Eating Our Way to World Peace: Russian Buckwheat Pancakes (Blinis)


Photo by Kellie of Food to Glow. Visit her site for a trio of blini toppings and inspiring international flavors with a British twist.

Ahhhh, food. You are so many things: life giver, health sustainer, joy bringer…but peacemaker? Come on! But before you scoff, skeptical reader, consider for a moment how effective food can be in bringing peaceful resolutions to many of our everyday squabbles and skirmishes. Need to stop a baby from crying? Feed it! Need to halt a pack of vicious dogs? Throw ’em a bone! Seriously, just try to stay mad at someone after they’ve made you soup. But could the pacifying powers of food be brought to bear on relations between nations?

As it turns out, there are many who think they can. Guided by the belief that the best way to people’s hearts and minds is through their stomachs, thinkers such as Paul Rockower and Sam Chapple-Sokol are pioneering a new (and more delicious) brand of peacemaking—culinary diplomacy. The idea is pretty simple: the stronger the cultural relations that exist between nations, the less willing they will be to make war and the more willing they will be to make peace. And what better way to bring everyone to the table—figuratively and literally—than with some delicious food?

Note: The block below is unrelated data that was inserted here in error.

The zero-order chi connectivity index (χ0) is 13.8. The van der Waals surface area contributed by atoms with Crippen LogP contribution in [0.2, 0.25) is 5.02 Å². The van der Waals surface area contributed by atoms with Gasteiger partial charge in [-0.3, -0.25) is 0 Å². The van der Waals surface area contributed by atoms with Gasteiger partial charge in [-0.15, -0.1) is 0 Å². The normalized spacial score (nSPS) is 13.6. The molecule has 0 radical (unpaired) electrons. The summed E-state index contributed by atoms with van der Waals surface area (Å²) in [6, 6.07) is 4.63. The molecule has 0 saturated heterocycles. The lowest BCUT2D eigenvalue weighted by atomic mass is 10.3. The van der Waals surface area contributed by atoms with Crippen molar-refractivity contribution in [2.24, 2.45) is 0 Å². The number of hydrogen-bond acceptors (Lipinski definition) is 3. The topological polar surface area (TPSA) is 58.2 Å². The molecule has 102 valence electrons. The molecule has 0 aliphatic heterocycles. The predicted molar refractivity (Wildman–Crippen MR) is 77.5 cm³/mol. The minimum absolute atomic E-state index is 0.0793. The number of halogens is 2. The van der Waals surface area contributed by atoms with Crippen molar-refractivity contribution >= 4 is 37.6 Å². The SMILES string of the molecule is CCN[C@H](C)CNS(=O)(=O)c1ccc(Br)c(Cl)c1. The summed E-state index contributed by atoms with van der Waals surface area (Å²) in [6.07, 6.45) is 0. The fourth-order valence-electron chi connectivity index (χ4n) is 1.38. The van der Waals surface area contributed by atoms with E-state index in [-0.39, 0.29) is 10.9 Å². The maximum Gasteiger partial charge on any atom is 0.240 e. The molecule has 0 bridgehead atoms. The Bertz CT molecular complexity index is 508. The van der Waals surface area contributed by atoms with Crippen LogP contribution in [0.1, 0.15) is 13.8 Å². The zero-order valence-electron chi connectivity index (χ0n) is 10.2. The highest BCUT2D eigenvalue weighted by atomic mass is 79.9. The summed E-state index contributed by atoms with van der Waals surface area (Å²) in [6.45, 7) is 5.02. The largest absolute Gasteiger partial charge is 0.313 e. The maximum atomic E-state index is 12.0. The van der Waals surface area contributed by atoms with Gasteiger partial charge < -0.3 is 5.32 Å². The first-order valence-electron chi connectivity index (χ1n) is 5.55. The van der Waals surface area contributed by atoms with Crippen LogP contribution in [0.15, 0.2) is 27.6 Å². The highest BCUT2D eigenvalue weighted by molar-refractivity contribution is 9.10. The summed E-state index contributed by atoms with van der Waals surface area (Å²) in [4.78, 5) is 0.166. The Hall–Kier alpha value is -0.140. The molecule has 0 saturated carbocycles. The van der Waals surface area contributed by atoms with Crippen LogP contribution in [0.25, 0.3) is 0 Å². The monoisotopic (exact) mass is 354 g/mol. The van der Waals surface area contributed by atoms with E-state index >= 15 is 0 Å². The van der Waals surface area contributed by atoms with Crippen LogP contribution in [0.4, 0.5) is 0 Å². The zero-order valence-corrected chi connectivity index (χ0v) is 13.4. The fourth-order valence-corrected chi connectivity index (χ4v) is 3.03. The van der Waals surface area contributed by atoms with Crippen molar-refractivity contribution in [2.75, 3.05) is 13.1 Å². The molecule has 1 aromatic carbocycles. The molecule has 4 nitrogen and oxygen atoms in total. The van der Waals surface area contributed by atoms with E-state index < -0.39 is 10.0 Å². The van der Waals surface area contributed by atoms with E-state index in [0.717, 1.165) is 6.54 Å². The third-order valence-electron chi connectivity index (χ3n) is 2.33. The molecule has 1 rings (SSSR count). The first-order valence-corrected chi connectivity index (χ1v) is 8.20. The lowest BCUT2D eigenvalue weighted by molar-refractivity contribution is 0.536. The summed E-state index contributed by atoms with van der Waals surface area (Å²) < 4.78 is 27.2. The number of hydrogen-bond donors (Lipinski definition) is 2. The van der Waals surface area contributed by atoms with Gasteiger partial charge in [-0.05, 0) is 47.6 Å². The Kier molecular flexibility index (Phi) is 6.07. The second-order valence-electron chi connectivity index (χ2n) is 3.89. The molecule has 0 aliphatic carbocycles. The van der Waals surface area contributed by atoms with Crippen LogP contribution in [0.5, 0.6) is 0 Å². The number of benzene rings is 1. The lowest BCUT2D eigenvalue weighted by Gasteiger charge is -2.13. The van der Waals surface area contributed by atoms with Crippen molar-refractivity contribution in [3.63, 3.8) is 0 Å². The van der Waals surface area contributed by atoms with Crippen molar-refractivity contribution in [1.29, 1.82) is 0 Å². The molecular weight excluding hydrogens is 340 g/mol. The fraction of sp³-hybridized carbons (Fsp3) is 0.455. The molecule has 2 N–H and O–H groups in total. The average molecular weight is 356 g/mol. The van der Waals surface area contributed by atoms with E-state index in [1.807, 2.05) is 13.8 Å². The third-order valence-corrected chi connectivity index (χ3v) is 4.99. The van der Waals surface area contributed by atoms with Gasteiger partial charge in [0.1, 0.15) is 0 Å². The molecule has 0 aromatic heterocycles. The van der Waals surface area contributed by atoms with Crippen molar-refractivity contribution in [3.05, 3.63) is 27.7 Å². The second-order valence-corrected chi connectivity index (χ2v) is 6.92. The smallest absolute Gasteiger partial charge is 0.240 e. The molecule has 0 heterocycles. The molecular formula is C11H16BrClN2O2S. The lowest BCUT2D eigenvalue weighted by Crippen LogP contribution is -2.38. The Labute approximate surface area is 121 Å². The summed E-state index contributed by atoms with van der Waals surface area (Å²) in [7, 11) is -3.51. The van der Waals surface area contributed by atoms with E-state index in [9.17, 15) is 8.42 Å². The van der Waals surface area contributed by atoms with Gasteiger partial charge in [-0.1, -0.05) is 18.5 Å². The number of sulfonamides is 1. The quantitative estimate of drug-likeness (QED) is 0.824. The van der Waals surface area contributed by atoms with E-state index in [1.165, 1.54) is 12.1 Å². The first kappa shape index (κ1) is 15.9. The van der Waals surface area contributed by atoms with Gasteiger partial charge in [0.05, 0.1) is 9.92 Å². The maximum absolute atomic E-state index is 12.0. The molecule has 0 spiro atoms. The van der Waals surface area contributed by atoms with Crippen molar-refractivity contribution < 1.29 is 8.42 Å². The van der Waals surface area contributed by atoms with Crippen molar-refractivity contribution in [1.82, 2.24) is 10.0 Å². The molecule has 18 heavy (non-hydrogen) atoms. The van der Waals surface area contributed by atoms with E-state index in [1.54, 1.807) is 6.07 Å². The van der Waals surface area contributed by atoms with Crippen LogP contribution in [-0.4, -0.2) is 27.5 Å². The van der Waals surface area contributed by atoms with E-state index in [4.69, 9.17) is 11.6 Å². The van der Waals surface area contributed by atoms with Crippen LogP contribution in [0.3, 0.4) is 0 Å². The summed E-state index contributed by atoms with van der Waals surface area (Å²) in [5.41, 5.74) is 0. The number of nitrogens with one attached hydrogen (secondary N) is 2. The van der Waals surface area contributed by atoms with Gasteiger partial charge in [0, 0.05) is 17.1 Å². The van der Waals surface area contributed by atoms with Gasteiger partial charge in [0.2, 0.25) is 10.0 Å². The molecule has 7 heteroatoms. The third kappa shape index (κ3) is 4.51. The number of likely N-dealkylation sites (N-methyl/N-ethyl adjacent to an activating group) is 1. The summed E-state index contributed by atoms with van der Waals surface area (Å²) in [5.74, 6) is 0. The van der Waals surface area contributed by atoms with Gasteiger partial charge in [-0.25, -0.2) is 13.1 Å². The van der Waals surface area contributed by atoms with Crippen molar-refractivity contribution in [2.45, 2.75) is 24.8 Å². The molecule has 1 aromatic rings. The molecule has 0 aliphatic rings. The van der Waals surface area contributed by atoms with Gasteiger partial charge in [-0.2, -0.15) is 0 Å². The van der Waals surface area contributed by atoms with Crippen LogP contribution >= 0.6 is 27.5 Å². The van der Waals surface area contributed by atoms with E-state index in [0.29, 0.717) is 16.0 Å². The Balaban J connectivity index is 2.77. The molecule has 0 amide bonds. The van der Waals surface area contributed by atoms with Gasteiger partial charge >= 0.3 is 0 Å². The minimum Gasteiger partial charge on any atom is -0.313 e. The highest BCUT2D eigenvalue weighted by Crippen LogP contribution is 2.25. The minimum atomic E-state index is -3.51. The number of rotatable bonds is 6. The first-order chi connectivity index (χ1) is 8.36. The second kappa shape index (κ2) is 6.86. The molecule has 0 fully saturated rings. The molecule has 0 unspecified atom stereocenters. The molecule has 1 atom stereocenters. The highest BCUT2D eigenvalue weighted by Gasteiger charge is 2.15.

“consider for a moment how effective food can be in bringing peaceful resolutions”

But even though food is very often the easiest access point to the culture of another people, it should not be the sum of our knowledge or interest in that culture—especially when our respective governments are at odds. This is the motivation behind Pittsburgh’s Conflict Kitchen, a cafe that builds its menu around the cuisine of whichever country the U.S. happens to be in conflict with at the moment. The current cuisine is Afghani, but past menus have focused on the food of Iran, Venezuela, and North Korea. Once they have lured you in with tasty arepas or kebabs, they seek to provide a richer understanding of the culture and politics of the focus country than that typically provided by traditional media or political rhetoric. Their goal is not to be subversive or edgy. They simply understand that even if our countries are at war, it is imperative to acknowledge and respect the humanity of others. And what could be more humanizing than food?

Following their lead, I’ve chosen a recipe from Russia, the focus of our conflict du jour. Regardless of whether or not Russia’s recent actions are justifiable, it cannot be denied that there is much work to be done in the department of cross-cultural understanding between our two nations. So, let’s begin with pancakes! Just be sure to invite some friends—or better yet enemies—over to enjoy it.